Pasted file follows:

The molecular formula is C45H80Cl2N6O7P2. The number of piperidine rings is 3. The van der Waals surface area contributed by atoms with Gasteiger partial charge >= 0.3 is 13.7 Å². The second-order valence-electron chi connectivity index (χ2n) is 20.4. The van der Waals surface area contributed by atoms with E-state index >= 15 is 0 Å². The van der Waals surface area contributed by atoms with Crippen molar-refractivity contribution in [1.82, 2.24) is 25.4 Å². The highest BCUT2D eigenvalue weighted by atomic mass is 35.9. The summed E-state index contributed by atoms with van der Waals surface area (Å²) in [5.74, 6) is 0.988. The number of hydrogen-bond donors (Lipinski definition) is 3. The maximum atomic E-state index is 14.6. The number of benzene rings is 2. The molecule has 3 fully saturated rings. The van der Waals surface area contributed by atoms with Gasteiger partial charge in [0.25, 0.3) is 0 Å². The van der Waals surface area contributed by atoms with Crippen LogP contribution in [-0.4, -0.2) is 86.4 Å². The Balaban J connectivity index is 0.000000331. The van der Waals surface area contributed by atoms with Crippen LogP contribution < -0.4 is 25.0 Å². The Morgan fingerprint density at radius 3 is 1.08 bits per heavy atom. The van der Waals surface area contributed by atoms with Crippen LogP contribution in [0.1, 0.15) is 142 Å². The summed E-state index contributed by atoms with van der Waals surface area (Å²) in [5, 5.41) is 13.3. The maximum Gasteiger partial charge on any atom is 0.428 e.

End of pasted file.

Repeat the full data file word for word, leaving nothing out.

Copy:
The molecular formula is C45H80Cl2N6O7P2. The number of piperidine rings is 3. The van der Waals surface area contributed by atoms with Gasteiger partial charge >= 0.3 is 13.7 Å². The second-order valence-electron chi connectivity index (χ2n) is 20.4. The van der Waals surface area contributed by atoms with E-state index >= 15 is 0 Å². The van der Waals surface area contributed by atoms with Crippen molar-refractivity contribution in [1.82, 2.24) is 25.4 Å². The highest BCUT2D eigenvalue weighted by atomic mass is 35.9. The summed E-state index contributed by atoms with van der Waals surface area (Å²) in [5.74, 6) is 0.988. The number of hydrogen-bond donors (Lipinski definition) is 3. The maximum atomic E-state index is 14.6. The number of benzene rings is 2. The molecule has 3 fully saturated rings. The van der Waals surface area contributed by atoms with Gasteiger partial charge in [0.25, 0.3) is 0 Å². The van der Waals surface area contributed by atoms with Crippen LogP contribution in [-0.4, -0.2) is 86.4 Å². The Balaban J connectivity index is 0.000000331. The van der Waals surface area contributed by atoms with Crippen LogP contribution < -0.4 is 25.0 Å². The Morgan fingerprint density at radius 3 is 1.08 bits per heavy atom. The van der Waals surface area contributed by atoms with Crippen LogP contribution in [0.1, 0.15) is 142 Å². The summed E-state index contributed by atoms with van der Waals surface area (Å²) in [5, 5.41) is 13.3. The maximum Gasteiger partial charge on any atom is 0.428 e.